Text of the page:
Trout Lake at Shasta Valley Wildlife Area May 2023

Ducks Unlimited will soon start work on a project that will help the Shasta Valley Wildlife Area better manage its water supply, which has become increasingly unreliable in recent years. DU recently signed an agreement with the California Department of Fish and Wildlife to replace the water-control structure that releases water from Bass Lake into seasonally managed wetlands in the area. Bass Lake is one of three shallow reservoirs that supply wetlands on the 4,700-acre wildlife area east of Yreka in Siskiyou County.

When it has water, Shasta Valley Wildlife Area provides habitat for local and migratory waterfowl as well as sandhill cranes, bald eagles, peregrine falcons and Swainson’s hawks. Shasta Valley is also frequented by tri-colored blackbirds, which are listed as threatened under the California Endangered Species Act. Shasta Valley is an important recreational area in Siskiyou County, popular with horseback riders, birders, anglers and upland and waterfowl hunters.

But it’s been a challenging few years for the wildlife area, which receives water from the Little Shasta River. The region has endured an extreme drought that limited the amount of water the wildlife area could take from the stream. As a result, Steamboat and Bass Lakes in the wildlife area have gone completely dry. Last year, Trout Lake dropped to 25 percent of its capacity. With so little habitat available for birds, the Department of Fish and Wildlife closed the area to waterfowl hunting last season as it did for the 2021-22 waterfowl season.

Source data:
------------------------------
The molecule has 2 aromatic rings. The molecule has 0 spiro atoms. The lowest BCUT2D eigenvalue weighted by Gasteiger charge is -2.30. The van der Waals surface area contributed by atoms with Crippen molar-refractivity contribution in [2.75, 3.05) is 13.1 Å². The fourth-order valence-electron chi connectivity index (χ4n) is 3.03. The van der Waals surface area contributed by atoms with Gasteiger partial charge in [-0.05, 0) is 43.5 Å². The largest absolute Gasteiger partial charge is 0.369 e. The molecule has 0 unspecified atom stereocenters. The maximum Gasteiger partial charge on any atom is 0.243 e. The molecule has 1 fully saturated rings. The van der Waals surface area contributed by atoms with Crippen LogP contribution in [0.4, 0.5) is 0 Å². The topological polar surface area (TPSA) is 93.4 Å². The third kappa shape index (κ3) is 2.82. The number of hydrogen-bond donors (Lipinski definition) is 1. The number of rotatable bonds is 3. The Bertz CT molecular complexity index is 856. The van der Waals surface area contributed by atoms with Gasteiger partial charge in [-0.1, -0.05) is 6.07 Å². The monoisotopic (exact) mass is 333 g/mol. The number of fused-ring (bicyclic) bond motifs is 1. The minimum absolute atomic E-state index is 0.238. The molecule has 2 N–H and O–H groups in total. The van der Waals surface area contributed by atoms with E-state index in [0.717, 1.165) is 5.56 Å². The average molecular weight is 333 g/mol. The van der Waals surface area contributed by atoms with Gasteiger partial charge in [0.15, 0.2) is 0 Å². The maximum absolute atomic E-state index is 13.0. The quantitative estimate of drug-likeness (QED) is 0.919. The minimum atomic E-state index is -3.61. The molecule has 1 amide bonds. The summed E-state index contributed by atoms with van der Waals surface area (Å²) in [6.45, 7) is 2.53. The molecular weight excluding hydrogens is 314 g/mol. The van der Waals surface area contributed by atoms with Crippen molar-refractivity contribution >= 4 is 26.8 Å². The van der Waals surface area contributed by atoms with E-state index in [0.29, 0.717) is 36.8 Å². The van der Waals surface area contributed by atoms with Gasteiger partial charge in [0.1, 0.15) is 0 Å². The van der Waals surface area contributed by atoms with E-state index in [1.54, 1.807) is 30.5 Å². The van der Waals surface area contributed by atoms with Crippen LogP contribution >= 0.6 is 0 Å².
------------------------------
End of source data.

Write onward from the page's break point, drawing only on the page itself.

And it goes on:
This year, conditions are a little better, though water diversions to the wildlife area are still limited to below historic amounts to protect salmon in the Little Shasta. It’s still too early to say whether waterfowl hunting will be allowed at the wildlife area this fall, even under a limited capacity.

Some water is currently flowing into Trout Lake, which could come close to filling this year. Once DU’s repair work is completed at Bass Lake, water will hopefully begin flowing into that reservoir, perhaps as early as this winter. This year, DU also is overseeing improvements to Pond 21A, a seasonal wetland unit. Work will begin next year on rehabilitating Bass Lake’s dam. The projects are funded by the Department of Fish and Wildlife.

Nearby, the much larger Lower Klamath and Tule Lake national wildlife refuges have also had their water supplies curtailed over the years. All 90,000 acres of Tule Lake and Lower Klamath were completely dry last year, depriving migratory birds of one of the flyway’s most important staging areas. Only small sections of Lower Klamath and Tule Lake refuges are receiving water this year. This is why smaller wildlife areas such as Shasta Valley in the high deserts of Southern Oregon and Northeastern California have become increasingly important to the millions of birds of the Pacific Flyway.

Ducks Unlimited continues to work with regulators, tribes, farmers and wildlife agencies to find common ground centered around bringing water back to wetlands in the Klamath Basin.

Ducks Unlimited Inc. is the world's largest nonprofit organization dedicated to conserving North America's continually disappearing wetlands. Established in 1937, Ducks Unlimited has conserved 16 million acres in the U.S. and more than 808,000 acres in California. For more information, visit, and be sure to Follow DU's Twitter feed  @DucksUnlimited and @DUConserve – to get the most up-to-date news from Ducks Unlimited.
Media Contact:
Ryan Sabalow, Western Region - Communications Coordinator
(916) 805-1210